Nokia aiming to take anonymity out of netbooks

Tony Cripps/Ovum
27 Aug 2009

Nokia’s foray into the burgeoning market for netbooks marks the handset giant’s first engagement with the Wintel pairing that dominates the PC space. Will Nokia’s brand provide the impetus it needs to stand out in a market that has rapidly commoditized, or is the awkwardly-named Nokia Booklet 3G a careful toe in the water ahead of more ambitious plans in the category?

This would look like a bad move were it not for Nokia’s undeniable brand power in the mobile telecoms industry. As it is, Nokia could easily establish itself as a significant player in the netbook space, particularly those that feature an embedded mobile broadband modem.

Nokia’s strategy appears to be one of adding what new features it can to the Booklet and then using its channel influence in the mobile telecoms value chain to achieve significant volumes and keep down the final cost to end users.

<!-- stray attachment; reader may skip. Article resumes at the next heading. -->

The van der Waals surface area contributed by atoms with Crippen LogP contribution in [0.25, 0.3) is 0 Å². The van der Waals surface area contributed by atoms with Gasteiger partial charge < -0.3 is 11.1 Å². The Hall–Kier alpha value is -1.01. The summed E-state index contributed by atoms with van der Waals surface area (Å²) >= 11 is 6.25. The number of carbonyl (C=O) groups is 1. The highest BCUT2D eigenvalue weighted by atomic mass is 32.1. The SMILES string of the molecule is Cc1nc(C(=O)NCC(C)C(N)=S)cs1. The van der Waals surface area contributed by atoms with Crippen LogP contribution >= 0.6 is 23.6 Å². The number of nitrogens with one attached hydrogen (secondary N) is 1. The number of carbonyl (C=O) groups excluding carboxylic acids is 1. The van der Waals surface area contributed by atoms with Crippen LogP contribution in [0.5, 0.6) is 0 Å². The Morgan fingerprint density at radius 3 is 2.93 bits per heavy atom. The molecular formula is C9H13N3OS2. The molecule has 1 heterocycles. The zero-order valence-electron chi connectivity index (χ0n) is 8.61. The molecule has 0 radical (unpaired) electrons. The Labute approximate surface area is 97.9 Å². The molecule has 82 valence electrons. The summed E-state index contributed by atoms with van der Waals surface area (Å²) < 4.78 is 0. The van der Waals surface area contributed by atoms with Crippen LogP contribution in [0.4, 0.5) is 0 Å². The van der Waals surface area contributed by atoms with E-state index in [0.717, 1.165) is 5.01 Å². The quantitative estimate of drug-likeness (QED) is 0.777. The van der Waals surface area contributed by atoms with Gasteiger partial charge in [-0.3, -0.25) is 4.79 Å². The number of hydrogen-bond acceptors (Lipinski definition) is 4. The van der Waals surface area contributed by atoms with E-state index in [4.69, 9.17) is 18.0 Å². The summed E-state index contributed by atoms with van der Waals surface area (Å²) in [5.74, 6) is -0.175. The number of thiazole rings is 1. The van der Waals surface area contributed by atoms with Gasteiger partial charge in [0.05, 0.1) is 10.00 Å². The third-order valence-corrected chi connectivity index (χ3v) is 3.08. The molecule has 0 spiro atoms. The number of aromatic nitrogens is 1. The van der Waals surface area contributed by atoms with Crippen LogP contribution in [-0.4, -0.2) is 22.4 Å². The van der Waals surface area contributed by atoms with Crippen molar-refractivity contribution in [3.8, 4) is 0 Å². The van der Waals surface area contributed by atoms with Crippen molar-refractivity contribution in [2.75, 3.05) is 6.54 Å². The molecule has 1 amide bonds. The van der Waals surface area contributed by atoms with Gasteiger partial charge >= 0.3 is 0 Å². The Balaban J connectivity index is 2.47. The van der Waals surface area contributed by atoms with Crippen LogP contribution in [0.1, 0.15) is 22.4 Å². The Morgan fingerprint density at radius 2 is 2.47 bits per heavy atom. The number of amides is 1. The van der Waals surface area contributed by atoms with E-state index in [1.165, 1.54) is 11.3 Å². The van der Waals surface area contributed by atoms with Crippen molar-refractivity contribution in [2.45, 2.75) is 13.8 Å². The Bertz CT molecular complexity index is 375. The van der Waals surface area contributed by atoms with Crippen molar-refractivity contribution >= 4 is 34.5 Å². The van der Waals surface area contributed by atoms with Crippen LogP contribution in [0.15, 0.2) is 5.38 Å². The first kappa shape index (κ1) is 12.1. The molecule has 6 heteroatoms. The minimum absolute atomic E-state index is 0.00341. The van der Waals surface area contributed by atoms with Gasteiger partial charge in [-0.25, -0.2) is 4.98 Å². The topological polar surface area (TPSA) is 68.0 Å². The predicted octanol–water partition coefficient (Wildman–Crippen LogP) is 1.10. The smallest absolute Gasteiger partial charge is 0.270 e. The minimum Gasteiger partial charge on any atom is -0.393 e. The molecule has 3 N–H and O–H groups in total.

Certainly the Booklet does offer some features that are as yet uncommon in the netbook space, most notably A-GPS, embedded HSPA, HDMI video output and an aluminium chassis. But without subsidy and high volume shipments these could work against it in a market that is already highly price-sensitive.

Netbook OEMs are already finding it difficult to differentiate and remain competitive. The typical netbook combination of Intel’s low-powered Atom chip and a cut-back Windows XP, along with very thin margins (although Microsoft has been attempting to claw some of this back through more favorable licensing terms for itself for Windows XP), means that adding any extra features is potentially a very risky move.

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